2013
DOI: 10.1590/s1676-06032013000100016
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Predation on artificial nests in open habitats of central Brazil: effects of time and egg size

Abstract: Abstract:The accuracy of artificial nests in representing natural patterns of nest predation has been widely studied in temperate regions and egg size is one of the most tested sources of bias. In the neotropics, experiments with artificial nests usually used larger than natural eggs, despite suggestions in literature that the eggs should be similar to those of the local species. Here, we tested the hypothesis of spatial-temporal variation in predation risk of artificial nests in relation to egg size. We used … Show more

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Cited by 5 publications
(5 citation statements)
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“…We found no significant differences in predation rates in relation to egg size. This finding differs from most studies that have used small eggs, which generally showed that small eggs were predated more than large ones (Oliveira et al 2013, Coppedge et al 2007, Davison & Bollinger 2000, possibly due to the presence of small predators. In this study, the nest predation rate was the same for both egg sizes, which could be due to a greater presence of birds capable of eating quail eggs.…”
Section: Discussioncontrasting
confidence: 99%
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“…We found no significant differences in predation rates in relation to egg size. This finding differs from most studies that have used small eggs, which generally showed that small eggs were predated more than large ones (Oliveira et al 2013, Coppedge et al 2007, Davison & Bollinger 2000, possibly due to the presence of small predators. In this study, the nest predation rate was the same for both egg sizes, which could be due to a greater presence of birds capable of eating quail eggs.…”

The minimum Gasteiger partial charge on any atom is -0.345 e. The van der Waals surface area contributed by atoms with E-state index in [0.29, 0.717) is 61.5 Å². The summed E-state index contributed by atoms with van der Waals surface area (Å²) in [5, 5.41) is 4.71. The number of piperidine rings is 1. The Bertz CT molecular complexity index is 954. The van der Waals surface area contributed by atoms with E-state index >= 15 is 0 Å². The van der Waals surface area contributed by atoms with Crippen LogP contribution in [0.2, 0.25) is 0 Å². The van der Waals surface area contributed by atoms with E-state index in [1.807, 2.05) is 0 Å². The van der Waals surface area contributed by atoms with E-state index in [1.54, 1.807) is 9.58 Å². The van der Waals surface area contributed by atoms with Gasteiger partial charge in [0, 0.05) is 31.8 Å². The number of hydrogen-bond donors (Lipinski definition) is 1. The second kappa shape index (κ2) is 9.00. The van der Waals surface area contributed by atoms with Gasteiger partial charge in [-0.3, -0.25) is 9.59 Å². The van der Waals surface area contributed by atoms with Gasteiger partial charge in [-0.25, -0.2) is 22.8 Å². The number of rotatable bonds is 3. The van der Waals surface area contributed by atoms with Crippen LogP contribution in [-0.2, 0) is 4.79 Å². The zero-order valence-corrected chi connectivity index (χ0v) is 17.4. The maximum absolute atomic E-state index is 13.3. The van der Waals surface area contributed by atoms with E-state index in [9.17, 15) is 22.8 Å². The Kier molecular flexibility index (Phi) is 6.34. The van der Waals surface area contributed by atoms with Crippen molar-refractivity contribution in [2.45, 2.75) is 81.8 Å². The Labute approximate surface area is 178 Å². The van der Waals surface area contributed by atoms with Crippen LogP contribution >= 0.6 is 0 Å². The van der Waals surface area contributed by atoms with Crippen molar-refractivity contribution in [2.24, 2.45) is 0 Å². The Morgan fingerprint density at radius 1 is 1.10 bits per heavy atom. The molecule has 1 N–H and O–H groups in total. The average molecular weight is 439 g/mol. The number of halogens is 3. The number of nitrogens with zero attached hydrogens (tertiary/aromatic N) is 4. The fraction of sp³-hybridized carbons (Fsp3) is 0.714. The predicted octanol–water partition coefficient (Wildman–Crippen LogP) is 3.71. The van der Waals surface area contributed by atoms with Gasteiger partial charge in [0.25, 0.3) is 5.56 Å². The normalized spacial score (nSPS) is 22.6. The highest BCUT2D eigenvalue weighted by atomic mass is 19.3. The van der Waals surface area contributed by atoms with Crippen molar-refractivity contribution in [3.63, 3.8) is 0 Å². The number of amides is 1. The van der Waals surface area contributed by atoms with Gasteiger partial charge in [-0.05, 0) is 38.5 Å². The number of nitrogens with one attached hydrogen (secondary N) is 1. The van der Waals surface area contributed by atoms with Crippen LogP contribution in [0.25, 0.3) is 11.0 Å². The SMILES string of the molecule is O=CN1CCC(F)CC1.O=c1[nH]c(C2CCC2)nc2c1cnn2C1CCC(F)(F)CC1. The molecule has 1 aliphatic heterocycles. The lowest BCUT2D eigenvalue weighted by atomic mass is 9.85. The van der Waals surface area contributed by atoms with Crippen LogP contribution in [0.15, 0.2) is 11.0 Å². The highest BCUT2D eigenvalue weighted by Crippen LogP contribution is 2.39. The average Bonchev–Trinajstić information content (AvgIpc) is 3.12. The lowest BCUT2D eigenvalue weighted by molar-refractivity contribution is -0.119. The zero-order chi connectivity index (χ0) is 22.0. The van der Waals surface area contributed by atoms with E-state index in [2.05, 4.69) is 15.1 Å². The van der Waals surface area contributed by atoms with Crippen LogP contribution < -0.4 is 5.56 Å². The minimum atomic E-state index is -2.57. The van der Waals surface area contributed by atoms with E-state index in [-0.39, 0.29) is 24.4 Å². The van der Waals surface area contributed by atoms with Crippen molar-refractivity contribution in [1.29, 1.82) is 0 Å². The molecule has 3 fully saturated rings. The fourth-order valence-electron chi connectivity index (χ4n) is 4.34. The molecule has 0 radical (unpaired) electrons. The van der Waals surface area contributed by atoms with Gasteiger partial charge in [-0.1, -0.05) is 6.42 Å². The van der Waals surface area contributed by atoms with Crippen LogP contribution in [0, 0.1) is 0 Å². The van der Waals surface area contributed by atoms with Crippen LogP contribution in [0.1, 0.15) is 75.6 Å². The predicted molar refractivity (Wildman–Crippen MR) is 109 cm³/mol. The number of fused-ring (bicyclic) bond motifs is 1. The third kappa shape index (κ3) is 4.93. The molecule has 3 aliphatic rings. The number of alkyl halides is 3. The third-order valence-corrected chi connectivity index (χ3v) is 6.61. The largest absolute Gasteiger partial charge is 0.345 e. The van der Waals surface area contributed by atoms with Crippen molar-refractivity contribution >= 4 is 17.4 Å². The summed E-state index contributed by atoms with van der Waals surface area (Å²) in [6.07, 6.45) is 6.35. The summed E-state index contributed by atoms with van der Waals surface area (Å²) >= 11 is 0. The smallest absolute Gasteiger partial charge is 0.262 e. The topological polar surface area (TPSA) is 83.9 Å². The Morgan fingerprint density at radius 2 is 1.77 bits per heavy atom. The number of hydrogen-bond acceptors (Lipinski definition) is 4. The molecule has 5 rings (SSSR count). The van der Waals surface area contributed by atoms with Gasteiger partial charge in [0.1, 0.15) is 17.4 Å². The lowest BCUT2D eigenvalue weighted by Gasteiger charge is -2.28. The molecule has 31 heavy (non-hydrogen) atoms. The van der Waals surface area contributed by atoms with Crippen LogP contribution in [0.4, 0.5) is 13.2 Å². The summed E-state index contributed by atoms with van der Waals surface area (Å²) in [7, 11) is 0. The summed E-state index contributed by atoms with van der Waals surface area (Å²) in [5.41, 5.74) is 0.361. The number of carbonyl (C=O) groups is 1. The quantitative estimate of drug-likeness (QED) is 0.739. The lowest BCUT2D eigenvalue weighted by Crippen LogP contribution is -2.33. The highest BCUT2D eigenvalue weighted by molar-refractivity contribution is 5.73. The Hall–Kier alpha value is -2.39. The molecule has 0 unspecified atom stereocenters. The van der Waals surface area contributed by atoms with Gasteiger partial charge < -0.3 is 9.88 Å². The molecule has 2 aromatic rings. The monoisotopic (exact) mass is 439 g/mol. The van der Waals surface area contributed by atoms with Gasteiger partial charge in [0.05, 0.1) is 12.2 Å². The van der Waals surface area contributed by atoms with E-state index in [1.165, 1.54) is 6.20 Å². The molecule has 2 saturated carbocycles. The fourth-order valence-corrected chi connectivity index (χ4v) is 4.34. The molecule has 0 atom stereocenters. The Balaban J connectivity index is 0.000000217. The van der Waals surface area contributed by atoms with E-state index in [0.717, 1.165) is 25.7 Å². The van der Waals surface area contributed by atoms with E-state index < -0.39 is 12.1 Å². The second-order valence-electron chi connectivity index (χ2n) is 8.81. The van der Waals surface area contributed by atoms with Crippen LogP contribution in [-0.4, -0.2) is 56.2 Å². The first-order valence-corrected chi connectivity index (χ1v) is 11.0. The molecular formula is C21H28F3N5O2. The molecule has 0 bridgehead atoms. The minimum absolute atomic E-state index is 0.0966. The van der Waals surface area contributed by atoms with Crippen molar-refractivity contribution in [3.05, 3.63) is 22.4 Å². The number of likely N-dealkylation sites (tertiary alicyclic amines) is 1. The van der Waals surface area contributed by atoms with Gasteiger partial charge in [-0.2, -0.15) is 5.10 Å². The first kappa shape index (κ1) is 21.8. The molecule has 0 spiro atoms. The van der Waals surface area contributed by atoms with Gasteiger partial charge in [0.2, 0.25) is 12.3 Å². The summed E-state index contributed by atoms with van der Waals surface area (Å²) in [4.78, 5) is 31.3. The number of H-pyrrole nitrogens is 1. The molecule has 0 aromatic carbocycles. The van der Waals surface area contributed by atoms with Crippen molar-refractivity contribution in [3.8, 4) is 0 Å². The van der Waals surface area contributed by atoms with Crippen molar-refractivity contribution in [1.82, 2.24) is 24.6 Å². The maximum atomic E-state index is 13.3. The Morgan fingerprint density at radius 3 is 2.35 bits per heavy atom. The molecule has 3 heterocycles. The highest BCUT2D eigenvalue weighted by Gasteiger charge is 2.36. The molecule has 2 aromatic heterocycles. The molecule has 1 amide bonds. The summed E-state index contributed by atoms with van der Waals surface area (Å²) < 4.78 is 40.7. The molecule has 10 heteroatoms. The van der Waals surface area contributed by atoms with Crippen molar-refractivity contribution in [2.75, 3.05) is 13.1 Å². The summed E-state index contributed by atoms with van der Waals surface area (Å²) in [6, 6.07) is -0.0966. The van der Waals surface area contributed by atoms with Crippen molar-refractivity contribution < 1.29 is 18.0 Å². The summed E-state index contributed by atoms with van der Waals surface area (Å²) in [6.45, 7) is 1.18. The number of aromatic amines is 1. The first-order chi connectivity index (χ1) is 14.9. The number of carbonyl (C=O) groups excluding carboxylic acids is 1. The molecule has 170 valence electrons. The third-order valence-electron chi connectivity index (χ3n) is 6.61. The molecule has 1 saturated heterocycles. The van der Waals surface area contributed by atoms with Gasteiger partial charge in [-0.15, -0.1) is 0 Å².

Section: Discussioncontrasting
confidence: 99%
“…Furthermore, the direct observation of a natural nest predation event is rare and the presence of the observer can dissuade predators. Instead, nest predation rates can be estimated using artificial nests containing natural and/or artificial eggs of different types (Oliveira et al 2013, Montevecchi 1976, Lindell 2000. However, the size and shell thickness of eggs used in nest predation studies can affect predation frequency as well as the predator species detected (Maier & DeGraaf 2000, Roper 1992, Haskell 1995, Oliveira et al 2013.…”
mentioning
confidence: 99%
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“…It seems birds have a high nesting success in this region or this might be attributed to the use of artificial nests, as quail eggs used in our study and chicken eggs used in Bobo and Waltert () are bigger than the common passerine eggs in the region, and therefore not accessible to small‐mouthed predators (Degraaf & Maier , Oliveira et al . ). Also, artificial nests do not smell like real nests to the predators, which might lower their attractiveness to the predators (Whelan et al .…”
Section: Discussionmentioning
confidence: 97%
“…Quail eggs are larger than canary eggs and have a thicker shell. These put their contents out of reach for smallmouthed predators (Degraaf & Maier 1996, Oliveira et al 2013. Also, the longer forest gradient (30 m asl to 2906 m) in Boyle (2008) compared to Mt.…”
Section: Discussionmentioning
confidence: 99%